1. Words from Daniel Dibb:

    "The next time your management claims IT is not your core business, remind them that Maersk, a shipping and logistics giant founded in 1904, with 35 billion revenue anually, almost went out of business due to ransomware affecting AD and Windows env. IT IS your core business."

    Sometimes the CxO's need to be reminded before %$#@ hits the fan. And there's no better time than now, just ask Garmin.

    In fact, I would argue that a solid security scheme can be executed with a mix of open source software and hardening your existing server configs. No need to wait for your next unicorn budget, make do with what you already have. Focus on the Mitre A@ttack framework's point of entries. Forget the silver bullet, work at improving what you already have in place, get visibility and logging in place (nxlog, sysmon, graylog is a great start).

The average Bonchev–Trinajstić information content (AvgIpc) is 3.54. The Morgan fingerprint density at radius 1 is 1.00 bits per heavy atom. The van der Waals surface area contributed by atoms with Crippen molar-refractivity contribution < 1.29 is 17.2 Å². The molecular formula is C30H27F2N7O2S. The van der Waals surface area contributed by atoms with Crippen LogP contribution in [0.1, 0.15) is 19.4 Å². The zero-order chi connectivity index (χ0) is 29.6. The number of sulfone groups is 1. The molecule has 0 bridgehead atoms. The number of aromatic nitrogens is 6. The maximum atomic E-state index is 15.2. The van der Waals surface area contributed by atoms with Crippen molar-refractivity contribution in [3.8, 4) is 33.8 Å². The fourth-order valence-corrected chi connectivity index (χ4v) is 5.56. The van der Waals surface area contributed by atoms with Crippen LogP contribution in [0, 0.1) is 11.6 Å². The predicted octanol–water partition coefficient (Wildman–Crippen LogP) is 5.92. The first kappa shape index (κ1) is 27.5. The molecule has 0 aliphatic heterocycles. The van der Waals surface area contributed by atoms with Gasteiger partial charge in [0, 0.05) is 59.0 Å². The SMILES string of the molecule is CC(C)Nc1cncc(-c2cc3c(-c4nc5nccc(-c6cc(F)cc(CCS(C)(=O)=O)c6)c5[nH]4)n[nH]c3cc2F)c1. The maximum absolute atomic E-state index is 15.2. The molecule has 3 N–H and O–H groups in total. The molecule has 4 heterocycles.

If you absolutely need to buy that fancy box, make sure you look at what's already out there 1st. (Security onion, opnsense, graylog, efa, helk, and many more. )


  2. @Mario: While I completely agree with everything you wrote, unfortunately your ideas go straight against the mentality described in the article. CxOs want to offload what they consider to be non-essential parts of their business (cleaning, power, air conditioning, water, IT...) not be burdened with staff that glues together an open-source puzzle.

    You might be able to start a service company that takes the open-source bits and integrates them into something a CxO can buy though. I know several companies using this model. IBM/RH immediately comes to mind ;), and would be Gartner-blessed on top of everything else, but there are also small companies doing a great job in this space.

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